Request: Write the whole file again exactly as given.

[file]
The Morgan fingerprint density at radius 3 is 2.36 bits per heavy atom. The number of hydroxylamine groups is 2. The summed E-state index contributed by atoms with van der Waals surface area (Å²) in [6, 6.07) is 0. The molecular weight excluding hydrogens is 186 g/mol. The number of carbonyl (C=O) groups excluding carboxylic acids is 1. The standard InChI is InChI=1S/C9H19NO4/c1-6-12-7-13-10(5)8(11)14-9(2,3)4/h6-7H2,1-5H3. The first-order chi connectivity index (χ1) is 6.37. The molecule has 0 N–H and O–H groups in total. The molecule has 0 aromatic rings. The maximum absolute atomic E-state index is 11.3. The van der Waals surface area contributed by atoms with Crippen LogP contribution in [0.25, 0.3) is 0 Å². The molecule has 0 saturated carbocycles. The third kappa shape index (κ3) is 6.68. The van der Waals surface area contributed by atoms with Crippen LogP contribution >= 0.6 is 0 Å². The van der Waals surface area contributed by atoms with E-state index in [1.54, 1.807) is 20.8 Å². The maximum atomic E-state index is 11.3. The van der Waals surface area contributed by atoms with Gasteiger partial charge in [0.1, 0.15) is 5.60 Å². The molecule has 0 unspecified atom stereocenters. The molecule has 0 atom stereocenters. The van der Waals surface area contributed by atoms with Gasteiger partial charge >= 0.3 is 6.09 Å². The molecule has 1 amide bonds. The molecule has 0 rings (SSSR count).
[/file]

The Morgan fingerprint density at radius 3 is 2.36 bits per heavy atom. The number of hydroxylamine groups is 2. The summed E-state index contributed by atoms with van der Waals surface area (Å²) in [6, 6.07) is 0. The molecular weight excluding hydrogens is 186 g/mol. The number of carbonyl (C=O) groups excluding carboxylic acids is 1. The standard InChI is InChI=1S/C9H19NO4/c1-6-12-7-13-10(5)8(11)14-9(2,3)4/h6-7H2,1-5H3. The first-order chi connectivity index (χ1) is 6.37. The molecule has 0 N–H and O–H groups in total. The molecule has 0 aromatic rings. The maximum absolute atomic E-state index is 11.3. The van der Waals surface area contributed by atoms with Crippen LogP contribution in [0.25, 0.3) is 0 Å². The molecule has 0 saturated carbocycles. The third kappa shape index (κ3) is 6.68. The van der Waals surface area contributed by atoms with Crippen LogP contribution >= 0.6 is 0 Å². The van der Waals surface area contributed by atoms with E-state index in [1.54, 1.807) is 20.8 Å². The maximum atomic E-state index is 11.3. The van der Waals surface area contributed by atoms with Gasteiger partial charge in [0.1, 0.15) is 5.60 Å². The molecule has 0 unspecified atom stereocenters. The molecule has 0 atom stereocenters. The van der Waals surface area contributed by atoms with Gasteiger partial charge >= 0.3 is 6.09 Å². The molecule has 1 amide bonds. The molecule has 0 rings (SSSR count).